No. of pages: 332
Synopsis: Stirring the flames of age-old controversies, The Eighth Scroll by Laurence B. Brown draws on the three Abrahamic faiths of Judaism, Christianity, and Islam to create an unbelievably dynamic and powerful story. Set in a world that teeters between orthodoxy and heresy, this thriller is packed with intrigue and adventure. When a Roman Catholic scholar involved in the Dead Sea Scrolls Project hides one of the scrolls because of the heretical message it contains, no one is the wiser until decades later, when a prominent archeologist discovers reference to the scroll in an archeological dig. This discovery spurs the world religions into a dangerous game of cat and mouse, in which all who seek the hidden scroll are mysteriously silenced, leaving the salvation of humankind to a father and son, who must either find the hidden scroll . . . or die trying.
Review: When archaeologist Gerald Hansen receives a cryptic phone call from one of his friends, he rushes half way around the world to the dig where his friend is working, dragging along his son Michael. What they find there completely changes their lives forever. It would seem there is another Dead Sea scroll which has never been found, and it will completely change the face of religion as we know it. The trouble is, they aren't the only ones looking for it, and it will be a life or death race to find it first...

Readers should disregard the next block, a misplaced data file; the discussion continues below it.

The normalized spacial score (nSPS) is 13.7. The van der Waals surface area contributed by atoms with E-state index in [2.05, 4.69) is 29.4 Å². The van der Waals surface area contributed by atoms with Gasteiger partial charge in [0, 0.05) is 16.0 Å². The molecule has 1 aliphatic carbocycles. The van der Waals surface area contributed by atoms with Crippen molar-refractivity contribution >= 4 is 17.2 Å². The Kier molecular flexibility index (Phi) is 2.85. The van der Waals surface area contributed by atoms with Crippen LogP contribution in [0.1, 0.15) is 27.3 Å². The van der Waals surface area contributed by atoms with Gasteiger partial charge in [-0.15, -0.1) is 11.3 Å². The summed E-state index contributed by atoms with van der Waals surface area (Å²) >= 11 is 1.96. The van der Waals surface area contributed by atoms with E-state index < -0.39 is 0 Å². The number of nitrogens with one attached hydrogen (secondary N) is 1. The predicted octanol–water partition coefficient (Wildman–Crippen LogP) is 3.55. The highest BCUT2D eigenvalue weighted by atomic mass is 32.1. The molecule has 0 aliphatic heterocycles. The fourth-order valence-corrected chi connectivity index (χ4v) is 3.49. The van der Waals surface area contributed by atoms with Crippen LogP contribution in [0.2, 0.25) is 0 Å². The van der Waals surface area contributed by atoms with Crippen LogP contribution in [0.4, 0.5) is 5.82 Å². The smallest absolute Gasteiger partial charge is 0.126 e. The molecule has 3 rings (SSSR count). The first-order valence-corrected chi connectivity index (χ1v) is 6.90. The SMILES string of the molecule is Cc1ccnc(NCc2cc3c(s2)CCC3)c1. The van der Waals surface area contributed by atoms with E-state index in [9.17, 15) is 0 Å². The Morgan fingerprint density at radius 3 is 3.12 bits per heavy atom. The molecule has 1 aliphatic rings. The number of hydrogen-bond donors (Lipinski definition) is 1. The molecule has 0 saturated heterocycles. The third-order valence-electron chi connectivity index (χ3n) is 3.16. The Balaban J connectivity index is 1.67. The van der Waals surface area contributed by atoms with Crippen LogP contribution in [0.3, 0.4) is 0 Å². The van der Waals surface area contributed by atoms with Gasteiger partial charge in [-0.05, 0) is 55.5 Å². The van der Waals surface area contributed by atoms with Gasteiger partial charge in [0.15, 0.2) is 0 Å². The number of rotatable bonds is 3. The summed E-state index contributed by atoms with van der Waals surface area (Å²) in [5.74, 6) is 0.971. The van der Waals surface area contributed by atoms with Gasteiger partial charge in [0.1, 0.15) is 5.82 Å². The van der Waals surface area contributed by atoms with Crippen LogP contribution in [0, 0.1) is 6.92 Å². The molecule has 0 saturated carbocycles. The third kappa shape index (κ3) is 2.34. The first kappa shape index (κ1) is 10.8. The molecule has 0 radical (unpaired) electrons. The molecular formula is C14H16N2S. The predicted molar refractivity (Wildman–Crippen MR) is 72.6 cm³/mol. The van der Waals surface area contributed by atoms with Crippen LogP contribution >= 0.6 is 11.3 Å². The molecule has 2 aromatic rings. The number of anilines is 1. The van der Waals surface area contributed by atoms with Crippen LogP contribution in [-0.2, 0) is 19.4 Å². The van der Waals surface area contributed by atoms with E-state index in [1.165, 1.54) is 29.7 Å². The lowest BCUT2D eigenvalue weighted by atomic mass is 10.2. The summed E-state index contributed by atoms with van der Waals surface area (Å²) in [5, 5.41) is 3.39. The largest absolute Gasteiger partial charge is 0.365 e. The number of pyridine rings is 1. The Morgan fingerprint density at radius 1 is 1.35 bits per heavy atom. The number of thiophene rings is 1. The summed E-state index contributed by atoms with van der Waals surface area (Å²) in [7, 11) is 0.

When I was asked to review this book, it was compared to The Da Vinci Code, which is a book I really enjoyed. I am always wary though, when a book is said to be 'like' another, because usually they fall a little short. In this case I can definitely see why the comparison is made, but personally I think Brown can stand with his own merit though, this is a fantastic book. I'm not a follower of any religion, but it has always fascinated me, and so mixed with the gripping thriller aspect as well, made for a really great read. It is immediately clear that this was a subject the author knew a lot about or researched very throughly, and it is all written in a very understandable way for people who do not necessarily know a lot about the three religions spoken about. I liked the characters involved, and thought it was a great move to switch narrators part way through the book. For me, I enjoyed savouring this book over the course of a few days, it gave me time to digest each section of information and think about the story, but I can definitely see it being a book that is impossible to put down as well. I would definitely recommend this to fans of religious thrillers, if you liked The Da Vinci Code, I can assure you this is just as good!